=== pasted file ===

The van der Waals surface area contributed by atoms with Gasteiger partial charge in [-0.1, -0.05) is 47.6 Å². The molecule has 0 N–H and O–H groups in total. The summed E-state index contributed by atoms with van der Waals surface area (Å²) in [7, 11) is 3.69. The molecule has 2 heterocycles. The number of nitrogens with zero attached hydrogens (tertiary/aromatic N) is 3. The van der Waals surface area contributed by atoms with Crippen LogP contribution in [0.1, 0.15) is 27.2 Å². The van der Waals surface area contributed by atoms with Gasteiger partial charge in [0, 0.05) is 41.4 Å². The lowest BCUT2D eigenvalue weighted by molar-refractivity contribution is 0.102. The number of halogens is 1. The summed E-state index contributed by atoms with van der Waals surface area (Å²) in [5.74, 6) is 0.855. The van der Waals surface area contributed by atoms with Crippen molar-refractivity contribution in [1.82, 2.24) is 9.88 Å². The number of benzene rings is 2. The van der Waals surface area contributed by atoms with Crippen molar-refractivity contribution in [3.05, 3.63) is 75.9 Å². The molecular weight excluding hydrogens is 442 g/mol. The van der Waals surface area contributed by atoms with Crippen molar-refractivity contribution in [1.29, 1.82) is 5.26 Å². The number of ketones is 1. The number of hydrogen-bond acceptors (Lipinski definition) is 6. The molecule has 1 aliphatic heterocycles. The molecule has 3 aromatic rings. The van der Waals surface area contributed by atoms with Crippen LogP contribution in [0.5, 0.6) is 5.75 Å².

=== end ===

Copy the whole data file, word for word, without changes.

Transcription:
The van der Waals surface area contributed by atoms with Gasteiger partial charge in [-0.1, -0.05) is 47.6 Å². The molecule has 0 N–H and O–H groups in total. The summed E-state index contributed by atoms with van der Waals surface area (Å²) in [7, 11) is 3.69. The molecule has 2 heterocycles. The number of nitrogens with zero attached hydrogens (tertiary/aromatic N) is 3. The van der Waals surface area contributed by atoms with Crippen LogP contribution in [0.1, 0.15) is 27.2 Å². The van der Waals surface area contributed by atoms with Gasteiger partial charge in [0, 0.05) is 41.4 Å². The lowest BCUT2D eigenvalue weighted by molar-refractivity contribution is 0.102. The number of halogens is 1. The summed E-state index contributed by atoms with van der Waals surface area (Å²) in [5.74, 6) is 0.855. The van der Waals surface area contributed by atoms with Crippen molar-refractivity contribution in [1.82, 2.24) is 9.88 Å². The number of benzene rings is 2. The van der Waals surface area contributed by atoms with Crippen molar-refractivity contribution in [3.05, 3.63) is 75.9 Å². The molecular weight excluding hydrogens is 442 g/mol. The van der Waals surface area contributed by atoms with Crippen molar-refractivity contribution in [1.29, 1.82) is 5.26 Å². The number of ketones is 1. The number of hydrogen-bond acceptors (Lipinski definition) is 6. The molecule has 1 aliphatic heterocycles. The molecule has 3 aromatic rings. The van der Waals surface area contributed by atoms with Crippen LogP contribution in [0.5, 0.6) is 5.75 Å².